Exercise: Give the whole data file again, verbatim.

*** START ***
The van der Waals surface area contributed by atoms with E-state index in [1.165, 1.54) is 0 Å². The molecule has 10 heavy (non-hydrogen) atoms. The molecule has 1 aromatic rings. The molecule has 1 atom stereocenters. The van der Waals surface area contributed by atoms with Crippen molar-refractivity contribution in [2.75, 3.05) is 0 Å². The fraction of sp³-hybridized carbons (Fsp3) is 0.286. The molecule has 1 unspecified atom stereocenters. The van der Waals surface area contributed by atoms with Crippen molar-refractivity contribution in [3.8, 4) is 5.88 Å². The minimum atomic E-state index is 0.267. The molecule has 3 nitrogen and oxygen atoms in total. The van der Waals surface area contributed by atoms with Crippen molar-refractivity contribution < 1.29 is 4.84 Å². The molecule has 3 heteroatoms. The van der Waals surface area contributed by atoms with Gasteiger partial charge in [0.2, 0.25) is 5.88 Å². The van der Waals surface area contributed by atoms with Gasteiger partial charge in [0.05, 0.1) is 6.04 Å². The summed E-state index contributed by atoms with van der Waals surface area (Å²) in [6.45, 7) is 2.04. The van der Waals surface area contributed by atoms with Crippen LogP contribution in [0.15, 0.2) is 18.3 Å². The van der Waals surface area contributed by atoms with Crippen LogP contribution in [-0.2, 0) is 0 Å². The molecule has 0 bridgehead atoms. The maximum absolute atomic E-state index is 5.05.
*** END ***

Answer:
The van der Waals surface area contributed by atoms with E-state index in [1.165, 1.54) is 0 Å². The molecule has 10 heavy (non-hydrogen) atoms. The molecule has 1 aromatic rings. The molecule has 1 atom stereocenters. The van der Waals surface area contributed by atoms with Crippen molar-refractivity contribution in [2.75, 3.05) is 0 Å². The fraction of sp³-hybridized carbons (Fsp3) is 0.286. The molecule has 1 unspecified atom stereocenters. The van der Waals surface area contributed by atoms with Crippen molar-refractivity contribution in [3.8, 4) is 5.88 Å². The minimum atomic E-state index is 0.267. The molecule has 3 nitrogen and oxygen atoms in total. The van der Waals surface area contributed by atoms with Crippen molar-refractivity contribution < 1.29 is 4.84 Å². The molecule has 3 heteroatoms. The van der Waals surface area contributed by atoms with Gasteiger partial charge in [0.2, 0.25) is 5.88 Å². The van der Waals surface area contributed by atoms with Gasteiger partial charge in [0.05, 0.1) is 6.04 Å². The summed E-state index contributed by atoms with van der Waals surface area (Å²) in [6.45, 7) is 2.04. The van der Waals surface area contributed by atoms with Crippen LogP contribution in [0.15, 0.2) is 18.3 Å². The van der Waals surface area contributed by atoms with Crippen LogP contribution in [-0.2, 0) is 0 Å². The molecule has 0 bridgehead atoms. The maximum absolute atomic E-state index is 5.05.